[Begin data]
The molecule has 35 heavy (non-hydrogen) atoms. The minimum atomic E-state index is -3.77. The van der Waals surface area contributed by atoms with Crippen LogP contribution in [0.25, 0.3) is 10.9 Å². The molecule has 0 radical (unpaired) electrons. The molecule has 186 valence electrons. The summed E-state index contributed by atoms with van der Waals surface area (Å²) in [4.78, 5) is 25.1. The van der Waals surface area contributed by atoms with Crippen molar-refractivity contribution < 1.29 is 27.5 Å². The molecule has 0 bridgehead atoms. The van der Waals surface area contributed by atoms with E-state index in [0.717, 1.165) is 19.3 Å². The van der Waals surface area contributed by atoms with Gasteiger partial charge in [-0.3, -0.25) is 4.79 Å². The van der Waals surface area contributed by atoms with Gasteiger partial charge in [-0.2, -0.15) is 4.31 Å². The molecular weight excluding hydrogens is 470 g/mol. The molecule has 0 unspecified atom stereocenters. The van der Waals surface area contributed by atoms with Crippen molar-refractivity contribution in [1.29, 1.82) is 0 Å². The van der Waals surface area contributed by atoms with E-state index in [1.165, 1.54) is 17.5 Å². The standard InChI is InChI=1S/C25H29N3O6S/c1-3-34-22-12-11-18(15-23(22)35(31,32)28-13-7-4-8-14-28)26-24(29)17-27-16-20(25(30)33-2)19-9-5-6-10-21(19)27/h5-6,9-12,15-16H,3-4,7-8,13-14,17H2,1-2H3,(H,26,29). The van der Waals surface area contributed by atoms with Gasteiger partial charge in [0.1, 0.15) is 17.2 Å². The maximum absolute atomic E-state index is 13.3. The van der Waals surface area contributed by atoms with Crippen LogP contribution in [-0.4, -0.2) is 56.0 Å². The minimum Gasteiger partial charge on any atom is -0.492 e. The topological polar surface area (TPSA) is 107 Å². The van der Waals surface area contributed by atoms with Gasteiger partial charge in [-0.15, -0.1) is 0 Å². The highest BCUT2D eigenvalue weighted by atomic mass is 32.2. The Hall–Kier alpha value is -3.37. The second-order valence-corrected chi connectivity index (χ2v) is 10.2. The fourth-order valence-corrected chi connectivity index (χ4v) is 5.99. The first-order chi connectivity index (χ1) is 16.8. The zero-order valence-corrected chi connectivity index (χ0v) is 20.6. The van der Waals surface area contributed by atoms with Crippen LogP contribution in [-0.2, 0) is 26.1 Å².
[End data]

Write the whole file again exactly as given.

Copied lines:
The molecule has 35 heavy (non-hydrogen) atoms. The minimum atomic E-state index is -3.77. The van der Waals surface area contributed by atoms with Crippen LogP contribution in [0.25, 0.3) is 10.9 Å². The molecule has 0 radical (unpaired) electrons. The molecule has 186 valence electrons. The summed E-state index contributed by atoms with van der Waals surface area (Å²) in [4.78, 5) is 25.1. The van der Waals surface area contributed by atoms with Crippen molar-refractivity contribution < 1.29 is 27.5 Å². The molecule has 0 bridgehead atoms. The van der Waals surface area contributed by atoms with E-state index in [0.717, 1.165) is 19.3 Å². The van der Waals surface area contributed by atoms with Gasteiger partial charge in [-0.3, -0.25) is 4.79 Å². The van der Waals surface area contributed by atoms with Gasteiger partial charge in [-0.2, -0.15) is 4.31 Å². The molecular weight excluding hydrogens is 470 g/mol. The molecule has 0 unspecified atom stereocenters. The van der Waals surface area contributed by atoms with Crippen molar-refractivity contribution in [1.29, 1.82) is 0 Å². The van der Waals surface area contributed by atoms with E-state index in [1.165, 1.54) is 17.5 Å². The standard InChI is InChI=1S/C25H29N3O6S/c1-3-34-22-12-11-18(15-23(22)35(31,32)28-13-7-4-8-14-28)26-24(29)17-27-16-20(25(30)33-2)19-9-5-6-10-21(19)27/h5-6,9-12,15-16H,3-4,7-8,13-14,17H2,1-2H3,(H,26,29). The van der Waals surface area contributed by atoms with Gasteiger partial charge in [0.1, 0.15) is 17.2 Å². The maximum absolute atomic E-state index is 13.3. The van der Waals surface area contributed by atoms with Crippen LogP contribution in [-0.4, -0.2) is 56.0 Å². The minimum Gasteiger partial charge on any atom is -0.492 e. The topological polar surface area (TPSA) is 107 Å². The van der Waals surface area contributed by atoms with Gasteiger partial charge in [-0.15, -0.1) is 0 Å². The highest BCUT2D eigenvalue weighted by atomic mass is 32.2. The Hall–Kier alpha value is -3.37. The second-order valence-corrected chi connectivity index (χ2v) is 10.2. The fourth-order valence-corrected chi connectivity index (χ4v) is 5.99. The first-order chi connectivity index (χ1) is 16.8. The zero-order valence-corrected chi connectivity index (χ0v) is 20.6. The van der Waals surface area contributed by atoms with Crippen LogP contribution in [-0.2, 0) is 26.1 Å².